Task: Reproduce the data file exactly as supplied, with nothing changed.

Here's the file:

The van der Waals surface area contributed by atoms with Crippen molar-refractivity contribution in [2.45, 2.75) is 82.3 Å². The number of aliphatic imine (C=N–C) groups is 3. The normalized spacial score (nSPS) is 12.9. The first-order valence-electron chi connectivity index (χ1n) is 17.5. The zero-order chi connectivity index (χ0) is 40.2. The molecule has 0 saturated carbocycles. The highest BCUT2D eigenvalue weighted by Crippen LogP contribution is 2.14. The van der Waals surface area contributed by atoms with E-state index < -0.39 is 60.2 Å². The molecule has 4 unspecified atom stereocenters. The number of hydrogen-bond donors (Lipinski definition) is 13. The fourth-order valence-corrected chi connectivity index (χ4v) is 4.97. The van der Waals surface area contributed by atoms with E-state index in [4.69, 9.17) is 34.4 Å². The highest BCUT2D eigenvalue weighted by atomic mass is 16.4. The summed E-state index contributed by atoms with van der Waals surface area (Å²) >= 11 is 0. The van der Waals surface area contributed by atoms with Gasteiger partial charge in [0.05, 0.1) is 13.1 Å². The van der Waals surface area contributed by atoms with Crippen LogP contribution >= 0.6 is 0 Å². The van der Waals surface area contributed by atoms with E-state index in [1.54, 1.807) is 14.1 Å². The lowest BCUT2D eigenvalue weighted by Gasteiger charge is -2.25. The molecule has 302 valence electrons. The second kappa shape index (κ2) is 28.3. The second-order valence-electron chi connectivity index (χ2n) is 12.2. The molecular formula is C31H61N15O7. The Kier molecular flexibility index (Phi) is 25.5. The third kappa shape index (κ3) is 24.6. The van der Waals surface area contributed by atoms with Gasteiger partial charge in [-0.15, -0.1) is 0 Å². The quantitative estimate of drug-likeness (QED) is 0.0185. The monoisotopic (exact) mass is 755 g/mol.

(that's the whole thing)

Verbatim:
The van der Waals surface area contributed by atoms with Crippen molar-refractivity contribution in [2.45, 2.75) is 82.3 Å². The number of aliphatic imine (C=N–C) groups is 3. The normalized spacial score (nSPS) is 12.9. The first-order valence-electron chi connectivity index (χ1n) is 17.5. The zero-order chi connectivity index (χ0) is 40.2. The molecule has 0 saturated carbocycles. The highest BCUT2D eigenvalue weighted by Crippen LogP contribution is 2.14. The van der Waals surface area contributed by atoms with E-state index < -0.39 is 60.2 Å². The molecule has 4 unspecified atom stereocenters. The number of hydrogen-bond donors (Lipinski definition) is 13. The fourth-order valence-corrected chi connectivity index (χ4v) is 4.97. The van der Waals surface area contributed by atoms with E-state index in [4.69, 9.17) is 34.4 Å². The highest BCUT2D eigenvalue weighted by atomic mass is 16.4. The summed E-state index contributed by atoms with van der Waals surface area (Å²) >= 11 is 0. The van der Waals surface area contributed by atoms with Gasteiger partial charge in [0.05, 0.1) is 13.1 Å². The van der Waals surface area contributed by atoms with Crippen LogP contribution >= 0.6 is 0 Å². The van der Waals surface area contributed by atoms with E-state index in [1.54, 1.807) is 14.1 Å². The lowest BCUT2D eigenvalue weighted by Gasteiger charge is -2.25. The molecule has 302 valence electrons. The second kappa shape index (κ2) is 28.3. The second-order valence-electron chi connectivity index (χ2n) is 12.2. The molecular formula is C31H61N15O7. The Kier molecular flexibility index (Phi) is 25.5. The third kappa shape index (κ3) is 24.6. The van der Waals surface area contributed by atoms with Gasteiger partial charge in [-0.15, -0.1) is 0 Å². The quantitative estimate of drug-likeness (QED) is 0.0185. The monoisotopic (exact) mass is 755 g/mol.